I’d buy this crashed FTSE 100 share for its near-7% dividend yield!

These five FTSE 100 shares have crashed, losing 18% to 25% of their value in one month. But I’d buy this cheap share today for its bumper dividend yield.

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Despite the ongoing US stock-market slump, the UK’s FTSE 100 index has held up well so far this year. As I write, the Footsie stands at 7,516.69 points, up 1.8% since 31 December 2021. Not all large-cap shares have held steady in 2022 — but as some share prices have slumped, they look increasingly attractive to me. So there’s one cheap share that I don’t own today, but would buy for its market-beating dividend yield.

The FTSE 100’s winners and losers over one month

Over the past month, the FTSE 100 has gained 1.8%. As you’d expect, some shares have done well, while others have lagged behind. Of 100 Footsie stocks, 25 have risen in value over 30 days. These gains range from 0.6% to 14.8%, with an average of 4.2%. Meanwhile, losses among the Footsie’s 75 losers range from 0.3% to a hefty 28.1%, with an average decline of 8.5%.

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However, as share prices fall, bargain-hunting value investors like me actively go hunting for beaten-down, cheap stocks. And among the FTSE 100 five worst performers over the past month, I found one share I’m drawn to for its generous dividend yield.

I’d buy one battered share now for its dividend yield

For the record, these are the FTSE 100’s five biggest fallers over the past month:

CompanySectorShare price (p)One-month decline12-month change
B&M European Value RetailRetail422.1-17.6%-26.5%
SegroProperty1,119.50-17.8%8.4%
Scottish Mortgage Investment TrustFinancial709.00-20.6%-39.1%
AvivaFinancial428.7-24.0%-19.7%
Ocado GroupRetail772.4-25.4%-60.6%

As you can see, losses among these five steepest FTSE 100 fallers range from nearly 18% at property group Segro to more than a quarter at online supermarket Ocado Group. The average loss across these five slumpers is over a fifth (-21.1%). But as share prices slide, they often give me an opportunity to buy future earnings and cash dividends at lower entry points. And the dividend yield of one particular loser catches my eye today.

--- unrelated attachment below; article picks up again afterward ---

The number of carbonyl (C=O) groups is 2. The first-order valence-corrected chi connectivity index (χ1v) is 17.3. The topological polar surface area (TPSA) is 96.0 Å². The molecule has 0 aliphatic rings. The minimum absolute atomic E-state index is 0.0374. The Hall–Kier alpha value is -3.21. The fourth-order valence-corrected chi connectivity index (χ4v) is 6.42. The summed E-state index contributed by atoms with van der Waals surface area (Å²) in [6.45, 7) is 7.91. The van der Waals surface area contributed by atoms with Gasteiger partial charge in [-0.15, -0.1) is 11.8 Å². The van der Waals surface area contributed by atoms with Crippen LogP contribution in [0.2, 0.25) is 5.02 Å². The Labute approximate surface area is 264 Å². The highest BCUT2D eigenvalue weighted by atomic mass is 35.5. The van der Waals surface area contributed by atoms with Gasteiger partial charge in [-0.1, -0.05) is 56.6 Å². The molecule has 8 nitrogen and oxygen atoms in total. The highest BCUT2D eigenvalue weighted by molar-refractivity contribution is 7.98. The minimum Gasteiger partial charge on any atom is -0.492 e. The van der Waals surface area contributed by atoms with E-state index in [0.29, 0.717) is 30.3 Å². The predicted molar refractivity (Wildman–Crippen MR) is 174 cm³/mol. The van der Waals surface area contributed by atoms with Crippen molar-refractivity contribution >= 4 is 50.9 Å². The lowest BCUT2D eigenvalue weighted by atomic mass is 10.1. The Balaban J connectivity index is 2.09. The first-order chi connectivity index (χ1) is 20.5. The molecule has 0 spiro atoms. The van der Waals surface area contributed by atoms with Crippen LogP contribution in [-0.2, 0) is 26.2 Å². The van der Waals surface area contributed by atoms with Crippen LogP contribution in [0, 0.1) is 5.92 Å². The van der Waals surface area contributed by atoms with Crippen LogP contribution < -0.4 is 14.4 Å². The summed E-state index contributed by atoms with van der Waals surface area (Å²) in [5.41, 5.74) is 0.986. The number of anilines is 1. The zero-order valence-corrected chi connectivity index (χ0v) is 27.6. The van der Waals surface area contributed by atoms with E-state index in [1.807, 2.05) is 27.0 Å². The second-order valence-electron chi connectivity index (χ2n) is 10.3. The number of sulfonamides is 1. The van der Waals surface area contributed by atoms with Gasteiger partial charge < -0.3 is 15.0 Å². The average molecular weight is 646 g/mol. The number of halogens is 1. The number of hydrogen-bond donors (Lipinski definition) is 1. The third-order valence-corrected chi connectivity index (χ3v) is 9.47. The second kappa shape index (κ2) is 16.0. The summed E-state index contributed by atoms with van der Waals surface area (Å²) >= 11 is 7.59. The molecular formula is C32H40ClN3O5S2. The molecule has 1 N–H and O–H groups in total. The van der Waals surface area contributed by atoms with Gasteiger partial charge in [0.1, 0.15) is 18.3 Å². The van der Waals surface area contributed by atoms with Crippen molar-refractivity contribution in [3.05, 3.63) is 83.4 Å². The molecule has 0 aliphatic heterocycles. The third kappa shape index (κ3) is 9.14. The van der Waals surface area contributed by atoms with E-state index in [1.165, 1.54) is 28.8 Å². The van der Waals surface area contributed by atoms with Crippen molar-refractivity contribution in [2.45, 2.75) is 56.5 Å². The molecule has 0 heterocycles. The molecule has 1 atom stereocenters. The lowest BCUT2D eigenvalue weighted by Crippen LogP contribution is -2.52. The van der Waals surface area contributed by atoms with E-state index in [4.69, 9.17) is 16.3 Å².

Viva Aviva!

The battered share that I’d buy today is investment and insurance giant Aviva. After losing almost a quarter of its market value in 30 days, this FTSE 100 share now looks cheap to me. Here are its latest fundamentals, following sustained price falls:

Share price429.30p
52-week high606.58p
52-week low384.00p
Market value£12.0bn
Price-to-earnings ratio51.6
Earnings yield1.9%
Dividend yield6.8%

At their current price, Aviva shares lie 177.28p below their 52-week high of 606.58p, hit on 29 March 2022. That’s a collapse of 29.2% in under two months. As a result of this crash, Aviva’s cash dividend yield has surged to 6.8% a year. That’s 1.7 times the near-4% cash yield on offer from the wider FTSE 100.

However, it’s not been plain sailing at Aviva recently. A fiery annual general meeting on 6 May included rude and sexist remarks directed at CEO Amanda Blanc and other female board members. Yet the group plans to return £4.75bn of excess capital to shareholders, worth almost two-fifths of its current market cap. It’s for this capital return and their generous dividend yield that I’d buy Aviva shares today!

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